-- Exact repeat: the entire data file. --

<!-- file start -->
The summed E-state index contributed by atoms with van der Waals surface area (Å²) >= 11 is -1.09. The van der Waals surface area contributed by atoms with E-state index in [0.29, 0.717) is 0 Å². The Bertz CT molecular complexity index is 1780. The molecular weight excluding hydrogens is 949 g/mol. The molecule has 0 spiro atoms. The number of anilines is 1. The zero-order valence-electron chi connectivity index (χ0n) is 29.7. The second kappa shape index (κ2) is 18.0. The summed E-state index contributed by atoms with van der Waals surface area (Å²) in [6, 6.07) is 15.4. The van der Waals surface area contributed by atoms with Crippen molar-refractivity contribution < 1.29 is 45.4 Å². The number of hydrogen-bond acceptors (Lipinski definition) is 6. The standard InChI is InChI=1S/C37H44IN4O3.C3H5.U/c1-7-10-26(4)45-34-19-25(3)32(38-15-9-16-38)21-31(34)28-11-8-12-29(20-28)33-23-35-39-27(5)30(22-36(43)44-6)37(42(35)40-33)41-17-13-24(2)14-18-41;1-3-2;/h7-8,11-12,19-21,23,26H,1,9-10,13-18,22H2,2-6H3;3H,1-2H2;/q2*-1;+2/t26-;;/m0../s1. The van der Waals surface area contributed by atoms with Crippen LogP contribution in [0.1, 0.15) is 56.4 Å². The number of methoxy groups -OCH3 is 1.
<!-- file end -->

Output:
The summed E-state index contributed by atoms with van der Waals surface area (Å²) >= 11 is -1.09. The van der Waals surface area contributed by atoms with E-state index in [0.29, 0.717) is 0 Å². The Bertz CT molecular complexity index is 1780. The molecular weight excluding hydrogens is 949 g/mol. The molecule has 0 spiro atoms. The number of anilines is 1. The zero-order valence-electron chi connectivity index (χ0n) is 29.7. The second kappa shape index (κ2) is 18.0. The summed E-state index contributed by atoms with van der Waals surface area (Å²) in [6, 6.07) is 15.4. The van der Waals surface area contributed by atoms with Crippen molar-refractivity contribution < 1.29 is 45.4 Å². The number of hydrogen-bond acceptors (Lipinski definition) is 6. The standard InChI is InChI=1S/C37H44IN4O3.C3H5.U/c1-7-10-26(4)45-34-19-25(3)32(38-15-9-16-38)21-31(34)28-11-8-12-29(20-28)33-23-35-39-27(5)30(22-36(43)44-6)37(42(35)40-33)41-17-13-24(2)14-18-41;1-3-2;/h7-8,11-12,19-21,23,26H,1,9-10,13-18,22H2,2-6H3;3H,1-2H2;/q2*-1;+2/t26-;;/m0../s1. The van der Waals surface area contributed by atoms with Crippen LogP contribution in [0.1, 0.15) is 56.4 Å². The number of methoxy groups -OCH3 is 1.